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on 11 October 2011
Backing off the prior emphasis of big battles and baddie beasties, Asher takes a more direct, traditional approach to a novel- a plot. Similar in standard to Gridlink, where he first created his Ian Cormac series, Asher has decided once again to put his one-trick pony show off to the side while actually trying to wrap up the series once and for all. Granted, there must be blood and blasts somewhere in the novel for Asher-sake, but it's definitely toned down.

Whereas the last three books have seen a cavalcade of enemies, horrific animals and flora and a slow evolution of the Polity's relationship with Dragon, only now in Book Five does the Dragon/Polity relationship, the Jain/Dragon relationship and the Cormac/Earth Central relationship come into play. These three pillars of the plot foundation assure the long-term Asher reader (this being my eleventh to-date) a solid good read with many glimpses of truth in the relationships stated above.

My once hitch is my once held notion that the Jain technology was one with a ferocious appetite for submission and destruction; now in Book Five we see much of dead or hibernating Jain tech. All of this Jain is repeatedly described as coral-like structures, ad nauseum. Even the live Jain tech is always portrayed as silver tendrils. It would have been nice to see a change of vocabulary regarding these adjectives but Asher does ramp up the vocab throughout the novel, though not enough for having me reach for my dictionary.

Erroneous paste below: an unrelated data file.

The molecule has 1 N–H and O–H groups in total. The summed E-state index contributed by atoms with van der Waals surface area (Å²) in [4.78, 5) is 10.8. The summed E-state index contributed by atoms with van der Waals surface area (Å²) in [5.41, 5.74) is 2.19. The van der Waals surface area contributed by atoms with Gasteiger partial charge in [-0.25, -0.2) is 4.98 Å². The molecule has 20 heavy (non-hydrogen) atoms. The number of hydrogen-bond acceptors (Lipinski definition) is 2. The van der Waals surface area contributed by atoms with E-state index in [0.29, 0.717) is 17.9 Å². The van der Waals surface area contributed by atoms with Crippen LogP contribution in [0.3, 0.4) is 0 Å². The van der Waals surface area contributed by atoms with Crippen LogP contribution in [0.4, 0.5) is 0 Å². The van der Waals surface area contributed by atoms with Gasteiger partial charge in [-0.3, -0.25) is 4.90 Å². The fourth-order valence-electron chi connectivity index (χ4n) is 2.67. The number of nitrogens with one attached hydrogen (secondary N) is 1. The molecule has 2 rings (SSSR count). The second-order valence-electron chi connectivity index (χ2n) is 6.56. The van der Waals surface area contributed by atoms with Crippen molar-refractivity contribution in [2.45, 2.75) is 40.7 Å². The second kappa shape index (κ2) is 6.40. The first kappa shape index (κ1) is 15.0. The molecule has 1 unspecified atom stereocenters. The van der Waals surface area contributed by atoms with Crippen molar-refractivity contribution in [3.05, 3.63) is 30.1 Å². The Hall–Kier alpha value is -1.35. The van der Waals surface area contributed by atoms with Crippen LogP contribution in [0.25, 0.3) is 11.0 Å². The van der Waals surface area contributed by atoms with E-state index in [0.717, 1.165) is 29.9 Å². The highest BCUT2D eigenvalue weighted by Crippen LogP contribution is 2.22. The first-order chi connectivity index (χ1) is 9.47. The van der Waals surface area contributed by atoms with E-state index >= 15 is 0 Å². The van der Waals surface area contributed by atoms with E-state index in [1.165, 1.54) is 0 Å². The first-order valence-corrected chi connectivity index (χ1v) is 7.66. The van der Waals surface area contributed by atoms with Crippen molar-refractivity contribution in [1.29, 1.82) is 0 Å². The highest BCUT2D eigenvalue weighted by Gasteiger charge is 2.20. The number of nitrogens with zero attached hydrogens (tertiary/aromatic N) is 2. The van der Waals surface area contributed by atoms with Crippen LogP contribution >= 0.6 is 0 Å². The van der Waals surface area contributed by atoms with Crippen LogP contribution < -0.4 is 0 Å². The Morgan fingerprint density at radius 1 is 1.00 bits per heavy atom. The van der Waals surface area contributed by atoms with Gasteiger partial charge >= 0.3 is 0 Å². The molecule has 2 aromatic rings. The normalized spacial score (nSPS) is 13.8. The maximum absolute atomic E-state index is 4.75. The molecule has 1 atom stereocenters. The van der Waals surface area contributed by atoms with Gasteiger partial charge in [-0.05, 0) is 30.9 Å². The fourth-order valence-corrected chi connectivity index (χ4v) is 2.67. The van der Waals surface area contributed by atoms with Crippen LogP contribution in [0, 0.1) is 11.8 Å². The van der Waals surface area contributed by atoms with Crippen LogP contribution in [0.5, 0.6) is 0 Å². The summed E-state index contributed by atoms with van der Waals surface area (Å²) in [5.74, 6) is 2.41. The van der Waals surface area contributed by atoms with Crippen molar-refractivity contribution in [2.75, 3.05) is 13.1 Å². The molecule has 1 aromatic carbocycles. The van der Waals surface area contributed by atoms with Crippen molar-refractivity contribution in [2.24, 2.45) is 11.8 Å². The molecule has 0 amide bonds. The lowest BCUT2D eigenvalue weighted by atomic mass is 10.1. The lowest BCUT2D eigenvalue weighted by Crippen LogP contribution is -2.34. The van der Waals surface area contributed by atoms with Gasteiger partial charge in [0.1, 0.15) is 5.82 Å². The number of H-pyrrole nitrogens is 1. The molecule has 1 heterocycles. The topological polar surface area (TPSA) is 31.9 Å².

Through all the wonderful things Jain tech can do, during the trials Cormac finds himself in with his new capabilities and at the all the points where the AIs bestow their wisdom and humor to the cast is where Asher finds his niche in Book Five here. From one toehold to the next, the reader to taken casually through the well-structured, well-plotted and well-defined novel which isn't too flashy or too blasé. Not quite a re-read but well worth it for any Asher fan following the series!